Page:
As the second leg of IPL 2021 hits its final straps, it appears to be a fitting moment to realise the power and might of the multi-billion-dollar sporting league that has nestled between a packed international cricket schedule, despite facing resistance from romantics of the game. Perhaps, money is the biggest factor but how did IPL come into being and how it became the monster it is today that even the biggest of boards tend to bow down in front of it – the question posits itself.
Lalit Modi and his dream
The stepping-off point would be the introduction of one man named Lalit Modi, whose sky-high ambitions led to the formation of a league that made India the powerhouse and nerve centre of the cricketing world.
Born in 1963, the grandson of pioneering industrialist Rai Bahadur Gujarmal Modi, Lalit Modi inspired by Kerry Packer’s world cricket series had his eyes set on creating a similar cricketing product that would eventually eclipse Packer’s vision and help cricket realise its true potential.
His vision was evident when he remarked, “Players were earning pittance when they could easily earn amounts equal to or more than the English Premier League stars,”
The coup of RCA
However, to make the desired changes, Modi had to start somewhere. Using his family’s name and reach, and a close family friend in Vasundhara Raje, Modi got his ‘foot in the door’ moment. In 2005, he gained control over the Rajasthan Cricket Association (RCA), overthrowing the hegemony of the Rungta family.
It wasn’t an ordinary coup as the Rungta family had been at the centre of RCA’s affairs for the better part of the last three decades. However, Modi persuaded Raje, who conveniently brought in the Sports Act, which meant that the voting powers to the RCA now rested with the 33 districts and not the individual members of the association. The purge was complete and Modi had finally arrived in the big leagues.
Thus started a rapid accession to the top, which benefitted both Modi and Rajasthan cricket. Swai Mann Singh stadium became an international stadium, the academies were upgraded, high profile coaches were brought on board. As a result, the state team won the Ranji trophy for two consecutive seasons in 2010-11, 2011-12.
Becoming BCCI Vice President
Soon, Modi was catapulted to the post of Vice President in BCCI. His meteoric rise continued and he proved his mettle by swelling BCCIs annual revenue well over the $1 billion marks.
After the success of the Indian Cricket Team in the inaugural T20 World Cup and the rather subdued debacle of rebel Indian Cricket League (ICL), Modi finally got the nod from BCCI to pursue his passion project.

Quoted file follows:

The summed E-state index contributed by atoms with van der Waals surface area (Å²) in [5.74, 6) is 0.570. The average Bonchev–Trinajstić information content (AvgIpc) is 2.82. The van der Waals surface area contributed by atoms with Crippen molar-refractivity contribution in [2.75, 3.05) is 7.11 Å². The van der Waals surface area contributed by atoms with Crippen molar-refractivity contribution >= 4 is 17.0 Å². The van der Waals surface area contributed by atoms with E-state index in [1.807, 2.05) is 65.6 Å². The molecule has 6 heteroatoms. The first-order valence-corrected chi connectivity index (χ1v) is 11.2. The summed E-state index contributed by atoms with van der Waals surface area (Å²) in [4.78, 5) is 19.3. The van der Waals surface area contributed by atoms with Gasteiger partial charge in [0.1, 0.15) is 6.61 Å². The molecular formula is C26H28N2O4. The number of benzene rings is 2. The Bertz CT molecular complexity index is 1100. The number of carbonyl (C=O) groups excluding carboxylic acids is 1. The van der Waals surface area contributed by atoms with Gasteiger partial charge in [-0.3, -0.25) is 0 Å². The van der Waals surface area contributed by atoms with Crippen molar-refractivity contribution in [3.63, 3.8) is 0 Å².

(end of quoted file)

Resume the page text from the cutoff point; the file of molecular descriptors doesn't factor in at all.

2008 – a revolution is born
It was 2008 and IPL was finally born, amid much fanfare. The eight franchise teams collectively fetched $720 million and BCCI finally had a consistent revenue stream.
Building upon Kerry Packer’s world cricket vision, Modi intertwined cricket with Bollywood. Cricket, the sport became synonymous with the terms glitz and glamour. In the midst, a czar was born, a czar named Lalit Modi.
After the success of the 2008 season, the pressure was on him to make the subsequent season a bigger monolith. However, after the UPA government pulled its hands, citing General elections as the reason for not providing security, Modi was put in a tight spot.
An organisational masterclass– the 2009 IPL
With the time quickly running by, Modi decided to airlift the IPL to foreign shores in the country of South Africa. The logistics were a nightmare but Modi managed to do the unthinkable and the second season truly made the IPL a global event.
The top functionaries and even the government took notice of Modi for good this time and comprehended that the ‘IPL czar’ was not stopping anytime soon.
Dictatorial Modi and increasing animosity within BCCI
The success of IPL had positioned him to the enviable status of being the head of a top-class cricket administration. He brought money and glamour to the game and was basking in the glory of the 2009 edition of the IPL. At the same time, he became increasingly dictatorial. Modi took decisions at whim — ideas were vetoed, mooted, and implemented at his sole discretion.
A kingdom crashing down
BCCI, a closed entity, never worked like this, and thus Modi became a rebel in the club of top obedient board functionaries. Eventually, in 2010, the Rajasthan-based administrator was accused of money laundering and rigging the bidding process and was subsequently expelled from the BCCI.
Shashi Tharoor and his late wife Sunanda Pushkar were also embroiled in cases of corruption, for which the former had to even resign from the government. The mysterious death of Sunanda, in hushed tones, is still referred to as having some connections with Modi and IPL.
A disciplinary committee, headed by BCCI vice president Arun Jaitley, held Lalit Modi guilty of introducing two clauses in the invitation to tender without the approval of the IPL Governing Council. Three years later, the BCCI expelled him for life.
The Enforcement Directorate had also initiated an inquiry into the money laundering case, and Modi was forced to flee the country. Since then, he has been living in exile in London as he faces financial violation charges in India, which he denies to this date.
The administrator had refused to let go of his position in the RCA, however, and it had led to the BCCI banning the association in its entirety.
Modi was a maverick, and it is not to romanticise a fugitive but a person who had the sheer brilliance to bring in a concept that would take the world cricket to dizzying heights it had never seen before. It provided Indian cricket with an enviable cricketing culture that other cricket-playing nations marvel over.
However, if his life trajectory is anything to go by, one can be assured that Lalit Modi is far from done. There is still one last hurrah left in the man.
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